This week in Santa Cruz, California, a concert, reading and site dedication will commemorate the 50th anniversary of Ken Kesey and the Merry Pranksters’ first LSD-fueled Acid Test, held in the small neighborhood of Soquel on November 27th, 1965. More than a half-dozen Pranksters — plus the hammer Neal Cassady once juggled, recently found in storage — will be in attendance for a reading at Bookshop Santa Cruz on Thursday and a concert at Don Quixote’s International Music Hall on Friday. In addition to a marker near the now-demolished house once rented by Merry Prankster Ken Babbs, county supervisor John Leopold has announced plans to turn an adjacent bus shelter into a miniature museum, an unlikely but fitting symbol for the group that tripped their way cross-country (and back) on still-legal LSD in a garishly painted International Harvester school bus named Furthur.
The first Acid Test, a small semi-public event advertised only at the local Hip Pocket underground bookstore, kicked off a series of weekly psychedelic blowouts that provided a launching point for the Grateful Dead and a public turning point for the counterculture that followed. Lasting through early 1966, the Acid Tests provided a chaotic forum (and template) for experimental musicians, filmmakers, dancers, writers, comedians and more. Given that attendees consumed 250-microgram LSD capsules, it is perhaps unsurprising that accounts of the first Acid Test vary.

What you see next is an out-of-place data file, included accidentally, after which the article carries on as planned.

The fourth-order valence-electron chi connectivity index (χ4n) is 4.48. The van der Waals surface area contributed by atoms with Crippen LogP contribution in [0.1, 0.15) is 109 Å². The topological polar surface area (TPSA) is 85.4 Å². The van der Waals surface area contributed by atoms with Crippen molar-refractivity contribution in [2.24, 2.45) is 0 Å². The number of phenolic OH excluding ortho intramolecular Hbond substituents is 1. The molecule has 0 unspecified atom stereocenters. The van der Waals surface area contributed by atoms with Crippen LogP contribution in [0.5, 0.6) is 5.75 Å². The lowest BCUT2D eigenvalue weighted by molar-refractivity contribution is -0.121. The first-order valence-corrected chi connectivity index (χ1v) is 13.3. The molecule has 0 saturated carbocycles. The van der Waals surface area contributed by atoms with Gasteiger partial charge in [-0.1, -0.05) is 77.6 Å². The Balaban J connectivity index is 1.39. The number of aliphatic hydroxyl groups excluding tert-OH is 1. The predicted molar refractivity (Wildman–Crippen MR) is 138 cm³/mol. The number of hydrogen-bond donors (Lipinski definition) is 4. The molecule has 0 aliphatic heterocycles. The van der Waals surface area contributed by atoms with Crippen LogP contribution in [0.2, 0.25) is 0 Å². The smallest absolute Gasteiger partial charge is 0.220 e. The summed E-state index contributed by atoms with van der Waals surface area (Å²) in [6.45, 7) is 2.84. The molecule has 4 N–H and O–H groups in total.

Ken Babbs, now 76, recalls the first Acid Test not as a post-Thanksgiving soiree but “a Halloween party with everyone in costumes and getting high and having a good time.” While no photos of the event (or even of the house that hosted it, known as the Spread) are known to exist, others have concluded the November 27th date to be most likely. “I remember the band, the guys who later became the Grateful Dead, showing up and playing on our instruments,” says Babbs, “and us playing on our instruments, and [On the Road hero Neal] Cassady being there and [Allen] Ginsberg and [novelist] Bob Stone and being up all night lying on the floor with microphones rapping stuff into tape machines until dawn.” The Pranksters showed pieces of their in-progress movie.
Getting ready to change their band’s name from the Warlocks to the Grateful Dead, Jerry Garcia, Phil Lesh and Bob Weir all headed to Santa Cruz for the trip too, according to Dennis McNally’s authorized biography. But while they hung out and stargazed and jammed on the Pranksters’ gear, nearly all agree that the band didn’t play in any formal capacity and wouldn’t have been advertised, as a more recently surfaced poster implies. Nicholas Meriwether, the historian who oversees the Grateful Dead’s official archive at nearby UC Santa Cruz concurs. “I have never seen anything to suggest that the Dead actually performed at the first Acid Test,” says Meriwether, who will also speak at the dedication, “and that’s what set the stage for their first show as the Grateful Dead at the San Jose Acid Test the following week.”